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Wrestling with faith

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I am, B’H, going to be putting these stories together for a book in the coming months.  This is an excerpt from a much larger story in the book. 

This is my first post from Israel!

About a year after Rivka’s death I called her mother to see how she was doing.  We were still very close and they were always in my thoughts. We would speak every couple of months.  Her husband even came to Israel to be at my son’s brit milah. Pictures of Chaya are all over my house and the family has given me countless books on Torah, Tehillim (psalms) and Jewish thought, each one with an inscription from Chaya, Rabbi Mord or Chaya’s parents. Our conversations had a melancholic flavor since Rivka’s death.   We spoke for a while and I told her that I was having a difficult time with my new job in Israel, I asked her to pray for us.

“I don’t pray much any more”

I didn’t believe what I heard so I asked her to repeat it.

Since Rivka’s death, her mother’s relationship with God has been difficult.   She understood that it was time for Rivka to leave this earth but she couldn’t come to terms with why, or why her daughter had to suffer so much. She was still a devoted Jew but her relationship with the Almighty was troubled.   She was angry and wasn’t sure she could relate to him like she used to, or like she was supposed to, so she stopped for a while.   To me this was almost unbelievable. I thought that becoming a “religious Jew” was like turning on a switch. Once you jumped in, that was it. I wasn’t raised as an observant Jew so this was all new to me. Any doubts or pauses I had in my faith and belief I attributed to my own weakness and deficiencies. I saw it as my personal, individual difficulty or problem of faith. But that’s unrealistic. Faith, like any relationship, has periods of strengths and weaknesses, peaks and valleys. Believing in an Almighty God, a beneficent Creator who only does what is right and ultimately good is a lifetime’s work.  We can never really understand God.  If we could, He wouldn’t be much of a god. That’s where faith comes in. We have to believe that even though we don’t understand and even though all “objective” evidence points against a God who loves us and who wants what is best, faith means accepting it and understanding that it is all according to His plan.

Someone much smarter than me told me a Jew with more answers than questions is a problem. I used to think a “good” Jew was someone whose faith was constant, unwavering and never in question. Now I realize it is just the opposite. Having faith means always questioning. I heard a wonderful Shabbat drasha (sermon) from a Rabbi -in Wichita Kansas no less! – that described this relationship very accurately. Jews are also known as bnei Israel, the children of Israel. Israel was the second name given to our forefather Jacob after he spent all night wrestling with an unnamed “angel”.   In the morning, when he realized he couldn’t win, the angel dislocated Jacob’s hip. Jacob asks for a blessing and the angel tells him from now on his name will be Israel.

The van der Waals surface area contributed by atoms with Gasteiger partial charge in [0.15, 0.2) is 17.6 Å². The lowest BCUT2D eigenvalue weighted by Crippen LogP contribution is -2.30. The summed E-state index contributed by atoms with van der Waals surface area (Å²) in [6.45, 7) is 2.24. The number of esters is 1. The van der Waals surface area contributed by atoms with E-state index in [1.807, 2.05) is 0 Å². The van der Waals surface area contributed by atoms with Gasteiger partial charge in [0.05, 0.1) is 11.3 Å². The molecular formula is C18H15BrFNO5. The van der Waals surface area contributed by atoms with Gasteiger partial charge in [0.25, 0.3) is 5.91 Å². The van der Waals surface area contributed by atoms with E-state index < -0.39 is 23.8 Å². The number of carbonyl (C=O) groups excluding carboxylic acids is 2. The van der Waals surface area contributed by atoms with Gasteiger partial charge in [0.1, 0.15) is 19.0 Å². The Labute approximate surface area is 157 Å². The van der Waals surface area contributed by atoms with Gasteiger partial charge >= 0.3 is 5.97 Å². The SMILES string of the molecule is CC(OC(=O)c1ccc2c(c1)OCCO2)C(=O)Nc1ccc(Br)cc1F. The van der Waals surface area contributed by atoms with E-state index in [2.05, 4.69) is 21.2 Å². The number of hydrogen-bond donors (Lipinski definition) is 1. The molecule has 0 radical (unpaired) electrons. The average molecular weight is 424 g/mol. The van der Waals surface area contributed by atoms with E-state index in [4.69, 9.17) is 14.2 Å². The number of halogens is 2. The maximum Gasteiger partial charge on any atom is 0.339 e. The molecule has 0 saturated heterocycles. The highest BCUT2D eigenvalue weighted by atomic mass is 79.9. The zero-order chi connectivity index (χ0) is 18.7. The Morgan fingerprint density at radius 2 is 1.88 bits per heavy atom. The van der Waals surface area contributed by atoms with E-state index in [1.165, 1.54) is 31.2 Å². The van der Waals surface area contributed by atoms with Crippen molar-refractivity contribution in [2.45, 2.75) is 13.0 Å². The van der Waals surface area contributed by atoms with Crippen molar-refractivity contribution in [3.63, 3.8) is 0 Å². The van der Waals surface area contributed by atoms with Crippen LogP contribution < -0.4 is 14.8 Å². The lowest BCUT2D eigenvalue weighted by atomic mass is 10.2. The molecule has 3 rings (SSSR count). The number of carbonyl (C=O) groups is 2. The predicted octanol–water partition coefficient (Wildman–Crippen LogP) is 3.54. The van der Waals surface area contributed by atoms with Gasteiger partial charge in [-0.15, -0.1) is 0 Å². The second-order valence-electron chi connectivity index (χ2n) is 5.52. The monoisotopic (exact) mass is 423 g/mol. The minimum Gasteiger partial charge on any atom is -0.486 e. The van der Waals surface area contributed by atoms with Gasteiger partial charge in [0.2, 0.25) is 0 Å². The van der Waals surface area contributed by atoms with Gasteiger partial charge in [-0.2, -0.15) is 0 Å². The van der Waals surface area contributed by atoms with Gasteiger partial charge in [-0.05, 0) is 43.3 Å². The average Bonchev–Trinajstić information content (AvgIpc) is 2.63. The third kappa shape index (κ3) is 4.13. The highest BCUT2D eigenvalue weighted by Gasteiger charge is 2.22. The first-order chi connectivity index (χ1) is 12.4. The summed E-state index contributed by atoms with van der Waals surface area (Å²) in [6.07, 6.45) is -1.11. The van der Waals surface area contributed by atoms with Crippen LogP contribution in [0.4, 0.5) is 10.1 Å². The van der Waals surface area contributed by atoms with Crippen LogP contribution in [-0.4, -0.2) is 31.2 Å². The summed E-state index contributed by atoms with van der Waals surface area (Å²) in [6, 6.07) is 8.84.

There are many commentaries on that particular section of the Torah.  Who exactly was this angel and where did he come from? What did he represent? One explanation is that this angel was actually Jacob’s own belief. Wrestling is, in its essence, a battle of pushing and pulling, giving and taking, of back and forth. Jacob’s fight was not really with a physical angel but with himself, fighting with his belief. Jacob wrestled back and forth trying to understand his own faith and relationship with God.  It’s an example for all of us.  By questioning our faith we define our faith. By questioning our relationship with our Creator we can define it and learn more about ourselves and our religion. The questions we seek answers to are the ones that help us come to terms with who we are and what our relationship with God is. By asking the questions, and more importantly seeking the answers, we can learn more about ourselves and our relationship with God.

Her mother’s doubts weren’t a problem for her.  She watched her child go through hell only to die a cruel death.  She was entitled to believe whatever she wanted to.  She was having a difficult time but her faith was still there, which is more than many of us could say had we been put in the same situation. She knew what happened was supposed to happen. She was just having a hard time trying to understand why.   She believed in God but she needed some time by herself.

That’s how I look at it now.  By changing my life I believed I could help not one but two children. That was my plan. Clearly that wasn’t God’s.  Now I understood, or at least I was starting to understand.   True faith doesn’t mean you change your life because God did what you wanted Him to. It means keeping your faith even when he doesn’t.

About the Author
Marc Arkovitz is a pediatric surgeon practicing in Westchester, New York and an associate professor of surgery and pediatrics with more than 20 years experience working in both Israel and the US.